Kolker sides with state labor in vacating Rauner's nullification of 'fair share'
St. Clair County Associate Judge Chris Kolker has ruled that Gov. Bruce Rauner's executive order prohibiting the collection of union dues from non-union state workers violates collective bargaining agreements.
In an order entered Dec. 27, Kolker held that Rauner cannot nullify "fair share" provisions that non-union workers have to pay as condition for receiving the benefit of unions' bargaining power.
"The Governor cannot nullify state legislative law by Executive Order," Kolker wrote. "Doing so would allow the Governor to write or eliminate statutes without legislative process or approval. The very basis of our democracy would be defeated if that was allowed. There is no Illinois law that allows for the Governor's unilateral action."
The Illinois AFL-CIO and American Federation of State, County and Municipal Employees (AFSCME) sued Rauner over an executive order he signed in February 2015 which held that employees should not be forced against their will to participate in or fund public sector labor union activities they find objectionable.
Rauner's order said that fair share requirements impinge on free speech and association interests protected by the First Amendment.
In his ruling, Kolker wrote that the state has an interest in avoiding a situation in which union members must bear the costs of "free rider" non-union members which the union is required to represent.
"These interests (are) more than sufficient to justify any impingement on First Amendment rights of speech and association that results from a fair-share fee system," Kolker wrote. "Indeed, in conducting that balance, the Court has upheld far greater and more direct impingement on speech interests than are even arguably presented by a fair share requirement."
Non-union members still have the right to prevent earnings from being spent on politicial or ideological causes with which they disagree, according to U.S. Supreme Court precedent in Abood v. Detroit Board of Education, he wrote.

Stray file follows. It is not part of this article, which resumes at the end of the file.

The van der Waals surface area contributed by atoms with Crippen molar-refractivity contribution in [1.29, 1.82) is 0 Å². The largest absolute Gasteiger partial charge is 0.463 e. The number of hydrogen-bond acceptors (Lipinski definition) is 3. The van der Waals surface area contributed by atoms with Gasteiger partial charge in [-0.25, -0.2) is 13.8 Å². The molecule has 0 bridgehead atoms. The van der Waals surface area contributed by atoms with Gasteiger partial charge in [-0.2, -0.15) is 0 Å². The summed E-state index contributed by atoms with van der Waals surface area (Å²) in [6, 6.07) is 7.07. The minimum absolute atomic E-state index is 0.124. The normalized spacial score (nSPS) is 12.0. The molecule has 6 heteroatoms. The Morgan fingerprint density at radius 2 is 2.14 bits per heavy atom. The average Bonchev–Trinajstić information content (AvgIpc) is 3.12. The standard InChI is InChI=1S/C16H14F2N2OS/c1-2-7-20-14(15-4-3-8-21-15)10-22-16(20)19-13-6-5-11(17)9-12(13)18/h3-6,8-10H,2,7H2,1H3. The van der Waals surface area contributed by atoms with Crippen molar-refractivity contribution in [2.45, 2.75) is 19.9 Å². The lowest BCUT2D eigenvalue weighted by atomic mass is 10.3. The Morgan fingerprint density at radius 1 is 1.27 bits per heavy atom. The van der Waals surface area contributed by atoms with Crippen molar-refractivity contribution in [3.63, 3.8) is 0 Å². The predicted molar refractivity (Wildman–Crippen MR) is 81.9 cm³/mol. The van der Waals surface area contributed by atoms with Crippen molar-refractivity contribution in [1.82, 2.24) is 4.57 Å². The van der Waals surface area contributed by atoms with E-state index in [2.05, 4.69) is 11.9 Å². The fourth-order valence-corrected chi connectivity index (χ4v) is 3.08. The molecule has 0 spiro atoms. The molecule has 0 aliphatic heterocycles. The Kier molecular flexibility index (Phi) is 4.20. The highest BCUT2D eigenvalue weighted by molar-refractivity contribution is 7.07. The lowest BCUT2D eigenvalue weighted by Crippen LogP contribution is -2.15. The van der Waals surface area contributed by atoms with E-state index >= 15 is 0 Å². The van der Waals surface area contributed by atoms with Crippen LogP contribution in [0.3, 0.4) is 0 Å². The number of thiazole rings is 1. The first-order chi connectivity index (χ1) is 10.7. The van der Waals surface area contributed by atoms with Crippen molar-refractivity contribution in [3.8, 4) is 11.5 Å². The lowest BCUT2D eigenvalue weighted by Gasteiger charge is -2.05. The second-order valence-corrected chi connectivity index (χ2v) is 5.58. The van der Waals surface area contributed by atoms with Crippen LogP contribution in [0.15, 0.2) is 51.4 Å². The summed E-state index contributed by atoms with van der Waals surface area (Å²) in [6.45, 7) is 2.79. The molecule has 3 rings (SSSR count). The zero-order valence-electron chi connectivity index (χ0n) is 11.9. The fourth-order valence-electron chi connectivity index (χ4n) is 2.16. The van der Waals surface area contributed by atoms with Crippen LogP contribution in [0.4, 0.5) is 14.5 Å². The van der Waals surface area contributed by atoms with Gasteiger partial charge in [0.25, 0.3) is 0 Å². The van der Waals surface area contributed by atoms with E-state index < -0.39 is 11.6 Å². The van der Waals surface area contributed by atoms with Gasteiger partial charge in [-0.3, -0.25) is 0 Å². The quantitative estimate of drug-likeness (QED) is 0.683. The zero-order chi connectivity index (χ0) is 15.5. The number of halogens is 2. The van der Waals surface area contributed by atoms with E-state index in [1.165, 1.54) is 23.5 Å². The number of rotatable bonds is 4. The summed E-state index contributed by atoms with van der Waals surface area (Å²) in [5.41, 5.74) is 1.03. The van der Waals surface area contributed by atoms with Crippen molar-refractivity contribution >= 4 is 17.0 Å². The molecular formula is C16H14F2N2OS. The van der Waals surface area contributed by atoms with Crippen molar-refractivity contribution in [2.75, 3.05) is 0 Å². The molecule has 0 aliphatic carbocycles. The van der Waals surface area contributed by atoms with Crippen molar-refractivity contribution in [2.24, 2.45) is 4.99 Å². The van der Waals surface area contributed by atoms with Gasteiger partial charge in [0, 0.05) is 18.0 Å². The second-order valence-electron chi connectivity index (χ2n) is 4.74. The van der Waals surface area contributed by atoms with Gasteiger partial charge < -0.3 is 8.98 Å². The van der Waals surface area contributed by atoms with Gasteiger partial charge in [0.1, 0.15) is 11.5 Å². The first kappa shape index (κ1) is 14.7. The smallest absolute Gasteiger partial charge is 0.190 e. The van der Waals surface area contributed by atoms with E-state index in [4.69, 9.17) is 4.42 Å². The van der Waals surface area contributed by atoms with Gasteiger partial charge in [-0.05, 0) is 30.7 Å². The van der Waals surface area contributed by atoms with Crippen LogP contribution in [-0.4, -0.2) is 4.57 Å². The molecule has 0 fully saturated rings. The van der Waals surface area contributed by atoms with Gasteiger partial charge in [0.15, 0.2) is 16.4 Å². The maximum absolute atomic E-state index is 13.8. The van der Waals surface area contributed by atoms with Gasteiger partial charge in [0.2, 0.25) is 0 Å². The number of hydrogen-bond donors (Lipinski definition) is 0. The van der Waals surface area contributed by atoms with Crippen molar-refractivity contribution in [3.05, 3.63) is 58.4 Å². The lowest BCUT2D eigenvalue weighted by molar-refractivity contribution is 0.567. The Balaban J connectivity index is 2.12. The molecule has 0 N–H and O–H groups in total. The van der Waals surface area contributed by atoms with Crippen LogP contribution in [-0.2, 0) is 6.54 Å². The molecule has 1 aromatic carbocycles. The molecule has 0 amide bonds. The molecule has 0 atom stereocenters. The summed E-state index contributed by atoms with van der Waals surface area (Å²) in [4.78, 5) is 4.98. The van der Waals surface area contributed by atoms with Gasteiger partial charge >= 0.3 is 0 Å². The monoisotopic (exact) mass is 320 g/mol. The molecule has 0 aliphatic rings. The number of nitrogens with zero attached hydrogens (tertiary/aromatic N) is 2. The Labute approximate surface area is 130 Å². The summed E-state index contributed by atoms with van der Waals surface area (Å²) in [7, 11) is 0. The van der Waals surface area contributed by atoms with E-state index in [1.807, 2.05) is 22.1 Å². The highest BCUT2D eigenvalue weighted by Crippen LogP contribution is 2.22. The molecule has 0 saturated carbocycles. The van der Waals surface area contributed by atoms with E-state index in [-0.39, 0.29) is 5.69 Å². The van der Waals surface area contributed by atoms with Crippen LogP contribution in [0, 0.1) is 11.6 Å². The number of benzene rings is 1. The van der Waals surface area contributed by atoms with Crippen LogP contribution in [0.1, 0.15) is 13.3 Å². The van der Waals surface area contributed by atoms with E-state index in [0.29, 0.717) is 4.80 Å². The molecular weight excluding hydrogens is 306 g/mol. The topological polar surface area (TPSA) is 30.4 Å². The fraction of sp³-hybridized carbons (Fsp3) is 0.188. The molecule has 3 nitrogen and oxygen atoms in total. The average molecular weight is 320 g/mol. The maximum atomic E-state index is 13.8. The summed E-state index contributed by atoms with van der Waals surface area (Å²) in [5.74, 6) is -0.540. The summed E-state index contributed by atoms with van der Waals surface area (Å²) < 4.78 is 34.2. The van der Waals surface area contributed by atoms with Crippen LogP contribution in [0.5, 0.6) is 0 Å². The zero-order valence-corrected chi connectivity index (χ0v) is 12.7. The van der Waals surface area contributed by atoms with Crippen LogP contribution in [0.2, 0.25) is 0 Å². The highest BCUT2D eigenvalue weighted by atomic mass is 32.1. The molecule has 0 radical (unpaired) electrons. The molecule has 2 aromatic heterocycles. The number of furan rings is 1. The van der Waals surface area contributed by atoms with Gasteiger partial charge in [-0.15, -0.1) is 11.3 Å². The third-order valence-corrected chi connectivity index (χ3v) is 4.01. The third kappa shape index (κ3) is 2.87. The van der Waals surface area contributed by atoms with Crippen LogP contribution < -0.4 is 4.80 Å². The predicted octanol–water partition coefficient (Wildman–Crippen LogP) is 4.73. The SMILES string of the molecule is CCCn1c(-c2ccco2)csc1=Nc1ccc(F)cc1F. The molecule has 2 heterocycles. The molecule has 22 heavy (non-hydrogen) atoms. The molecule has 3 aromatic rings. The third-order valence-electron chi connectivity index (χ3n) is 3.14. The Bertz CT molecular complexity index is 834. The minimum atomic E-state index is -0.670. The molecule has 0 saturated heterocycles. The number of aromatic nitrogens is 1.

Kolker also acknowledged another Illinois case with similar questions that the U.S. Supreme Court will hear next month in Janus v. AFSCME.
"...The current law must be followed unless and until there is any change," he wrote.
In the case set to go before the U.S. Supreme Court on Feb. 26, Mark Janus, a child support specialist with the Illinois Department of Healthcare and Family Services, argues that compulsory union fees violates workers' constitutional rights of free speech and association.
Rauner was initially the plaintiff in the suit, but was substituted by Janus after a judge found the governor lacked standing to bring the action,
Some legal experts believe the the Supreme Court’s decision to take the Janus case signals an intent to overturn the current state of the law, and will also have a national impact on unions' political influence.
"It signals the court intends to overturn the current state of the law," said Todd Lyon, a partner in Fisher Phillips's Portland, Oregon and Seattle offices, and Richard Meneghello, a partner in the firm's Portland office, in an earlier joint email interview.
"There would be no need to accept the case unless they intended to change the law that has existed since 1977. Now that there is a replacement for Scalia, who is likely as conservative as him, the court has the necessary votes to change the law."